No need to drive six hours to a southeast Arkansas swamp when six minutes of kayaking gets paddlers heading downstream to a mysterious backwater that’s much closer to home.
When spring rain fills Beaver Lake to the brim, the rise transforms a piece of the reservoir into a wetland of flooded forest, bushes and brambles. Blades of grass peek from the shallow water to dance and sway in little waves created by a light breeze. A high water level turns this neck of the woods far up the lake’s War Eagle arm into acres of swamp.
Great blue herons glide on big wings over the dark water. Carp and catfish prowl below the surface while mink and gray squirrels skitter along little islands of brush-covered earth.
It’s a wildlife reception for explorers who make an effort to see this isolated swamp that’s unique for a big Ozark reservoir. Spring is prime time to visit when the lake level is high, as it usually is this time of year.
When the lake level is 1,125 feet above sea level or higher, conditions are right to visit this wetland that a group of local kayakers have dubbed “Woolly Swamp,” after the storytelling song “Legend of Woolly Swamp” by the Charlie Daniels Band.
Unlike the vast swamps to Arkansas’ southeast, nature didn’t create this picturesque place. It was formed by the hand of the Army Corps of Engineers when Beaver Lake filled in the mid 1960s. No telling what year high water first covered this bottomland area some two miles downstream from War Eagle Mill. It’s in this general area that the War Eagle River, also called War Eagle Creek, becomes Beaver Lake, depending on the lake level.
This Ozark swamp is also temporary. When the lake level falls below 1,125 feet, the water recedes and visitors see mostly river.
An ideal way to reach the swamp is by kayak or canoe. The closest launch spot is a pay access on War Eagle Road one-quarter mile west of the mill. There’s a gravel entrance and gate where the road turns sharply left. A generous landowner kindly lets people cross his property to the water for a nominal fee of $2 per vehicle.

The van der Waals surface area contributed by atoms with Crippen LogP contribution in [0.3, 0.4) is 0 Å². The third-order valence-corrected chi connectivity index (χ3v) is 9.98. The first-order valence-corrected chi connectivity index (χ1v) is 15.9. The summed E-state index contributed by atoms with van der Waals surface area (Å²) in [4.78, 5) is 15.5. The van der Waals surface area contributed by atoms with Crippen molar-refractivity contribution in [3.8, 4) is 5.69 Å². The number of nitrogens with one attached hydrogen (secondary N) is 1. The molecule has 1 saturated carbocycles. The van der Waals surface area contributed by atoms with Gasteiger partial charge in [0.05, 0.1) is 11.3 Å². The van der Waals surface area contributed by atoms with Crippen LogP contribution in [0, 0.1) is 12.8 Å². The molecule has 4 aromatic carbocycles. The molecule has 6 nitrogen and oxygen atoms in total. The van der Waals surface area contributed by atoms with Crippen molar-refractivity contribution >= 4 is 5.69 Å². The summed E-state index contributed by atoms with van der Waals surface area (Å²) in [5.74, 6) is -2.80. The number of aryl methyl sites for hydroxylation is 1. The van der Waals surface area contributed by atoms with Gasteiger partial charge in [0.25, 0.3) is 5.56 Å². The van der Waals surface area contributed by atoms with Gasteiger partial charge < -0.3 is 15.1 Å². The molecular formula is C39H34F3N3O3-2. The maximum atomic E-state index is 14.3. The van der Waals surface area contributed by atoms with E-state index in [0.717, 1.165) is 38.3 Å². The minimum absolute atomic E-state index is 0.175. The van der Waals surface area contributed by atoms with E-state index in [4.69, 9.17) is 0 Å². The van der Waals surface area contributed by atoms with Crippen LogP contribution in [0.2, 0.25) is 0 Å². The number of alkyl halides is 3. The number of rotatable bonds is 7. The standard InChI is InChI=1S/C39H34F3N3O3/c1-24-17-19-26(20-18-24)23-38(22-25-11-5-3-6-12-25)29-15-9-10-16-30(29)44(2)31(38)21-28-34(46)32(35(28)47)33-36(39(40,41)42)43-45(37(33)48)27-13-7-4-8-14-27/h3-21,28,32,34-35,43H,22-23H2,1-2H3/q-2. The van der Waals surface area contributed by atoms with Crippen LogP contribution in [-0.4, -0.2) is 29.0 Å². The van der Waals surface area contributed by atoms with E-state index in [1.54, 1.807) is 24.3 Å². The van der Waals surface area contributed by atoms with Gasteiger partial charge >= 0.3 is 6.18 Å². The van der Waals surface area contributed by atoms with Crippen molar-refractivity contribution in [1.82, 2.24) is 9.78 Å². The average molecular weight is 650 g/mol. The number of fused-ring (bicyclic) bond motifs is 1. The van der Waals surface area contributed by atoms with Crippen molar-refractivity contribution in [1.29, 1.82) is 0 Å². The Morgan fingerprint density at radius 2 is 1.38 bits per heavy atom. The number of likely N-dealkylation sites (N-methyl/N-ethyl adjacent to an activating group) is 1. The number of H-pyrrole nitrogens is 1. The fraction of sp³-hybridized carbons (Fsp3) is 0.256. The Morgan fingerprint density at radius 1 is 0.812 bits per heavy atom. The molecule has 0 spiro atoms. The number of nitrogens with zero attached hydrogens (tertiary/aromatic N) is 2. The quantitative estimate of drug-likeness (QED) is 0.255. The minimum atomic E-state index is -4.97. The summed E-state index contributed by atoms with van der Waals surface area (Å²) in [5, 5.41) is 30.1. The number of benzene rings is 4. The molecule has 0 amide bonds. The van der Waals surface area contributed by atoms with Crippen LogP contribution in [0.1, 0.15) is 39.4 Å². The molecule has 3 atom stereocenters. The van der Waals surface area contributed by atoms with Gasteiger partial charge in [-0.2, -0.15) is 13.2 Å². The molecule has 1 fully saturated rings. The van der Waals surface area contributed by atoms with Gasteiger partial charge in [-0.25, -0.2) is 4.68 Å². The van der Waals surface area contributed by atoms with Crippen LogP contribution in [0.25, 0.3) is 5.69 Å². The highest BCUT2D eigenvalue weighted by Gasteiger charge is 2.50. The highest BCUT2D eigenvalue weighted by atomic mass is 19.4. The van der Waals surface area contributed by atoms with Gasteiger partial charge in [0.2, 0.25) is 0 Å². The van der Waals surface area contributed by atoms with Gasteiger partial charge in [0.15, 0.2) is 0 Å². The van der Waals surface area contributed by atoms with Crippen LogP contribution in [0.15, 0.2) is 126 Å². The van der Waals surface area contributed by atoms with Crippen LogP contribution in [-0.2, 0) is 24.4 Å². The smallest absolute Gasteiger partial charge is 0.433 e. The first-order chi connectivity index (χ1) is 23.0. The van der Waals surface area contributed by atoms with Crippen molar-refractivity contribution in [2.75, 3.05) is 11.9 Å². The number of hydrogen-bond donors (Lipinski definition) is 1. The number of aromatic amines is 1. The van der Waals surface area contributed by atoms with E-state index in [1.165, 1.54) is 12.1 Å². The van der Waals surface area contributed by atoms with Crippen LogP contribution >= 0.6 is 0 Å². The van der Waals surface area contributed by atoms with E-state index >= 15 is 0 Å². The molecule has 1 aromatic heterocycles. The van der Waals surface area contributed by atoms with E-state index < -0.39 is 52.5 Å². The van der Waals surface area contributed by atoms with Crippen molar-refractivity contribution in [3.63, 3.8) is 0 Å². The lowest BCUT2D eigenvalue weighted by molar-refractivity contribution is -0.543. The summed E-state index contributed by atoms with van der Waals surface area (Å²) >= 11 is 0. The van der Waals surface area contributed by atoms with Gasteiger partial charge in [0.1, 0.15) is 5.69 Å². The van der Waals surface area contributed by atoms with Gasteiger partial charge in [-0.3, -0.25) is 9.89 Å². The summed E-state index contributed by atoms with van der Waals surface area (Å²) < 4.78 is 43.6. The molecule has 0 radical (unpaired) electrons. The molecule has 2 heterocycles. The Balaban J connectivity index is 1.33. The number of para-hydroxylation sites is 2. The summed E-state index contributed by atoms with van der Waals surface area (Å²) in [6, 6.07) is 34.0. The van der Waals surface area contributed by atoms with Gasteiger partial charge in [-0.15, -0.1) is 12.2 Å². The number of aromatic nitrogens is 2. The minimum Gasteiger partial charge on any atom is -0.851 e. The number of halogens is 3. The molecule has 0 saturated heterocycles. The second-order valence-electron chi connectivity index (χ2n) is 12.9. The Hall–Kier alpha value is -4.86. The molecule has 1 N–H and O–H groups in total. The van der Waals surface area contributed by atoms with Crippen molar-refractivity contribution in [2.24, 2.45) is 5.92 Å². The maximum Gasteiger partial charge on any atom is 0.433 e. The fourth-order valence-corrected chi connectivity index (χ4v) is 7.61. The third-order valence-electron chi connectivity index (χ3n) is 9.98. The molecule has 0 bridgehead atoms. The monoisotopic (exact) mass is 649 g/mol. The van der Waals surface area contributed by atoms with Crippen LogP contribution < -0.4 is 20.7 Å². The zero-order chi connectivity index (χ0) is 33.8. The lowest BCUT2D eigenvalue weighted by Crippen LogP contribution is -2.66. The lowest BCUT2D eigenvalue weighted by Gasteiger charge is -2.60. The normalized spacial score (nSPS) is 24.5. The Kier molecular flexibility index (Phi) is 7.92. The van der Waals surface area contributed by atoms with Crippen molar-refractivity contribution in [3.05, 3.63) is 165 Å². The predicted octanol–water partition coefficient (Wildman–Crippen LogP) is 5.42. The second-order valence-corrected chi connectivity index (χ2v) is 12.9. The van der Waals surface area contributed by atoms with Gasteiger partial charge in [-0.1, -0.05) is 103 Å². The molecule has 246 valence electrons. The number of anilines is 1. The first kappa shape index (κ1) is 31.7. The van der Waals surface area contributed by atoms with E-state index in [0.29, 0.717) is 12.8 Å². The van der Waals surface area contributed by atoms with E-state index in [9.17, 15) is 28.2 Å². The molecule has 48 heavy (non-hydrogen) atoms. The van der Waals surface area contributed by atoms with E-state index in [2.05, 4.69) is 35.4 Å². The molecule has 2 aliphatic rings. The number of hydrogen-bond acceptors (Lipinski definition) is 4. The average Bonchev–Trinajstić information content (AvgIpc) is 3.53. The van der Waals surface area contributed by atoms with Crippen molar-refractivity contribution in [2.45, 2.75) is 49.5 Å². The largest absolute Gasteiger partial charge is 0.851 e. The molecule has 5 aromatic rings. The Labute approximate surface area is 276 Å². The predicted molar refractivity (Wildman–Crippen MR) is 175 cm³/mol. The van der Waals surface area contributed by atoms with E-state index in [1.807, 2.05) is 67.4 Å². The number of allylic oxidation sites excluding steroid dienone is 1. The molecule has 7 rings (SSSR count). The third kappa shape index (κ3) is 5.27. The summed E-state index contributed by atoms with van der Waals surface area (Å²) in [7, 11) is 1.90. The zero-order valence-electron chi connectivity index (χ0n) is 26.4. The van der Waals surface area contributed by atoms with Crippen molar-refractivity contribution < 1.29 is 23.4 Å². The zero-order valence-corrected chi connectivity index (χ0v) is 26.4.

Drop $2 in the pay box at the entrance, swing the gate open and drive on in. Be sure to stop and close the gate because the landowner’s cattle sometimes roam nearby. Follow the gravel road past a small country cemetery and on down to the water. Launch and paddle left to venture downstream to the swamp area.
Getting there is part of the adventure. The first paddle strokes send boats gliding beneath crags of cliffs more typical of the Ozarks than a swamp. During May, cliff swallows are busy raising tiny young in their gourd-shaped mud nests the birds build under these overhangs. Hundreds of swallows can be seen darting and strafing the surface in search of insects. Bird action is hot and heavy mornings and evenings.
The route follows these jagged bluffs on the right of the river most of the way to the swamp. When more rounded bluffs come into view on river left, paddlers know they’re almost to the swamp.
Travel another 200 yards and start exploring the watery inlets and small dark bays. Some sloughs are barely wide enough for a kayak to pass, or there is plenty of open water.
The branches of cypress and tupelo trees of a southeast Arkansas swamp don’t shade paddlers here, but explorers will likely see more birds than mosquitoes at this unique piece of Beaver Lake.
More swamp to see
Another temporary swamp during high water is at the back end of Van Winkle Hollow on Beaver Lake. The launch site is at Hobbs State Park-Conservation Area. Drive to the junction of Arkansas 12 and Arkansas 303. Go north on Arkansas 303 and turn right (east) on Van Hollow Road. Follow that about one mile to the lake. The swamp is close by on the right.
— Source: Northwest Arkansas Democrat-Gazette